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Potentially life-threatening emergency
Splenic rupture
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Other Resources UpToDate PubMed
Potentially life-threatening emergency

Splenic rupture

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Contributors: Amirah Khan MD, Benjamin L. Mazer MD, MBA, Paritosh Prasad MD
Other Resources UpToDate PubMed

Synopsis

Splenic rupture is a life-threatening cause of hemoperitoneum and hemorrhagic shock. Most of the time, it is due to blunt abdominal trauma; however, atraumatic splenic rupture can occur in rare instances often linked to hematologic malignancy, viral infection, inflammatory disease, pregnancy, and certain drugs. Iatrogenic causes during surgery or colonoscopy can also lead to splenic rupture.

Symptoms include left upper quadrant pain, left shoulder pain (Kehr sign), signs of peritonitis, and hemodynamic instability. Splenomegaly, age older than 40, or the presence of a neoplasm increases the risk of mortality from splenic rupture. Splenic rupture occurs in both adult and pediatric populations and should be suspected in patients with abdominal trauma or pre-existing conditions that increase the risk of splenomegaly.

Immediate resuscitation with fluids and blood products should be done. Focused assessment with sonography in trauma (FAST) examination and CT scan can be useful for diagnosis. Management of splenic rupture depends on the degree of injury but ranges from a conservative approach to angiographic embolectomy and emergent splenectomy.

The American Association for the Surgery of Trauma (AAST) has a spleen injury grading system based on imaging and intraoperative findings:
  • Grade I: subcapsular hematoma < 10% of surface area; capsular tear; parenchymal laceration < 1 cm depth.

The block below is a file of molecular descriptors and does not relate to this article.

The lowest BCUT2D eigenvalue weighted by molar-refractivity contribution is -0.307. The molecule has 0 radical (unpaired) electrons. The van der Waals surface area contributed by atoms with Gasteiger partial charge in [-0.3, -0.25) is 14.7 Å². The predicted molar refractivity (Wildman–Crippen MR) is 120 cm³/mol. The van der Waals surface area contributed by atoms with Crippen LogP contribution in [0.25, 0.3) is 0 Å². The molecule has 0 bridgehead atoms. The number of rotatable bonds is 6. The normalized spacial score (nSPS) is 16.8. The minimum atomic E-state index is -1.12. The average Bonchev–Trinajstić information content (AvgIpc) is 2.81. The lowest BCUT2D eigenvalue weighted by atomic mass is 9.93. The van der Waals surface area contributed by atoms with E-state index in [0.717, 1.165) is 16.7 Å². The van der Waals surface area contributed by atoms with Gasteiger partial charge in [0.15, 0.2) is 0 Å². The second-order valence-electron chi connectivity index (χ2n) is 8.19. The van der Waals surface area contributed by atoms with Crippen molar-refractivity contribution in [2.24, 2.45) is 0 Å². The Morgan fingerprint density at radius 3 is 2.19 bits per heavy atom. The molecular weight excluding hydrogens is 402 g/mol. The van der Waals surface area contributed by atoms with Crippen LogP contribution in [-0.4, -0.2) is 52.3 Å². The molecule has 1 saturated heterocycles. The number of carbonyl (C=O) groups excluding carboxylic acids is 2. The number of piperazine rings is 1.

• Grade II: subcapsular hematoma 10%-50% of surface area; parenchymal laceration 1-3 cm in depth that does not involve a trabecular vessel.
  • Grade III: subcapsular hematoma > 50% of surface area or expanding ruptured subcapsular or intraparenchymal hematoma; intraparenchymal hematoma > 5 cm in diameter or expanding; parenchymal laceration > 3 cm in depth or involving trabecular vessels.
  • Grade IV: laceration involving segmental or hilar vessels producing major devascularization (> 25% of spleen).
  • Grade V: completely shattered spleen; hilar vascular injury devascularizes spleen.

Codes

ICD10CM:
S36.09XA – Other injury of spleen, initial encounter

SNOMEDCT:
234506007 – Rupture of spleen

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Diagnostic Pearls

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Differential Diagnosis & Pitfalls

Best Tests

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Management Pearls

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Therapy

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Drug Reaction Data

Below is a list of drugs with literature evidence indicating an adverse association with this diagnosis. The list is continually updated through ongoing research and new medication approvals. Click on Citations to sort by number of citations or click on Medication to sort the medications alphabetically.

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References

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Last Reviewed: 01/04/2019
Last Updated: 01/15/2019
Copyright © 2019 VisualDx®. All rights reserved.
Potentially life-threatening emergency
Splenic rupture
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Splenic rupture : Rebound tenderness, HR increased, BP decreased, RR increased, LUQ pain
Imaging Studies image of Splenic rupture
Axial CT image of the abdomen demonstrates a large subcapsular splenic hematoma, with evidence of active contrast extravasation and hemoperitoneum. Findings were consistent with splenic rupture.
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